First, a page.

work at home tips with a headset background

Most Working Solutions client programs use a voice-over-IP platform for calls, and all program preparation uses voice-over-IP during WebEx sessions. A good headset is one of the most important pieces of equipment you’ll use in the work-at-home environment, so let’s talk about quality headsets and what you need to look out for.

 


What we support: wired USB headsets

woman working from home as a customer service representative using wired headset

Source: www.shutterstock.com.
Author: fizkes.

 

To ensure our clients get the best work product, we only support wired USB headsets. This guarantees several things. First, a wired connection delivers constant power to the headset—you don’t have to be concerned about charging the headset or having the headset die in the middle of a call. Second, the communication between your computer and the headset is isolated to the USB cable—there’s little likelihood of radio interference in the middle of a call (and if you were using a Bluetooth headset, someone firing up a microwave at lunchtime could cause your signal to cut out. It’s happened to me!).

Why are we specific about USB headsets versus any other wired headsets? As we support you remotely, we can better isolate the specific device and help you configure it properly with the call platform or VDI you’re using. Plugging in an analog headset to your headphone and/or microphone jacks on your computer’s sound card is less reliable—it’s usually a matter of “when” and not “if” the audio configuration will fail, and trying to adjust the main sound card device settings remotely may cause you to lose other audio (such as to your main computer speakers).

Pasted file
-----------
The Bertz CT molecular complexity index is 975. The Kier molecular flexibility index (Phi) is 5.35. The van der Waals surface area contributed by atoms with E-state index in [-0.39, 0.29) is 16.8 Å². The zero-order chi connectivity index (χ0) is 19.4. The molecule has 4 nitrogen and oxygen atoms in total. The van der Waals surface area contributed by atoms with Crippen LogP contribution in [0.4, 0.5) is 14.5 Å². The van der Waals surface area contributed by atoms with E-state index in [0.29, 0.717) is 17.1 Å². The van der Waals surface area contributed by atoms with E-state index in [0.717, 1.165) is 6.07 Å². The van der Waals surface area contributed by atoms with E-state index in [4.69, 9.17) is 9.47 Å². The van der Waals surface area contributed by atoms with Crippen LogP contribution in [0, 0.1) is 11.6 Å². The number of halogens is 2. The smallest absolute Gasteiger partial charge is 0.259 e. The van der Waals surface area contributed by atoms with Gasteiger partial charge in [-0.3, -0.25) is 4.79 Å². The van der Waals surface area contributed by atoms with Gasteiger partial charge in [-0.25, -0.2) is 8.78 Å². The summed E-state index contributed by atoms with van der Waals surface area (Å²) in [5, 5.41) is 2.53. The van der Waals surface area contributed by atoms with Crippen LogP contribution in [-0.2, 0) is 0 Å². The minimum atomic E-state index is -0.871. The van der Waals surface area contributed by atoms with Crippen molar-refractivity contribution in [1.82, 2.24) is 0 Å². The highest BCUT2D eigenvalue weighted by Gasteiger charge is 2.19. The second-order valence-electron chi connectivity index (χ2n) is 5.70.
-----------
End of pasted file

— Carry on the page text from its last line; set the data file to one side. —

Get the right headset for what you’re doing (or “more expensive” doesn’t always mean “better”)

expensive headset for work at home

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Author: ApoGapo.

 

For voice-over-IP work, you’ll want a headset certified for UC, or “Unified Communications.” These are headsets designed for the kind of contact center work you do, and usually have features such as volume controls on the USB cable, and noise cancelling for the headphones and the microphone. Depending on your preference, you can also save money by opting for the one-ear (or “mono”) version of a headset (though those make me feel imbalanced, so I usually go for the stereo versions anyway).

You’ll probably spend anywhere from $30 to $100 depending on the brand and build quality of your UC headset. But do you need anything more premium than that? Probably not, unless you’re looking for specific features like premium ear cups or active noise cancelling.

Also, a word on “gaming” headsets: they’re not really designed for voice-over-IP work. In fact, we’ve run into several instance from your fellow agents where gaming headsets flat out failed (either the microphone or the headphones didn’t power up) because they draw too much power from mid-range computers. I strongly recommend against anything designed for “gaming” for most people.

 


Well then, what should I get?

woman getting advice on which work at home headset to buy from tech store

Source: www.shutterstock.com.
Author: Gorodenkoff.

 

Usually, you can stick to brands that are familiar: Jabra, Plantronics, Logitech, Sennheiser, amongst others. Look for any noise cancelling available, especially on the microphone. Make sure you’re getting a true wired USB headset—some wireless headsets charge over a USB connection, but do not route audio over USB when plugged in, and we won’t support those.
I’ll let you in on a little secret: whenever I do research on an important peripheral, I go to The Wirecutter as my first stop. In fact, they have an article on USB headsets: https://thewirecutter.com/reviews/best-usb-office-headset/.

Questions? My email is open! jdumlao@workingsol.com

 


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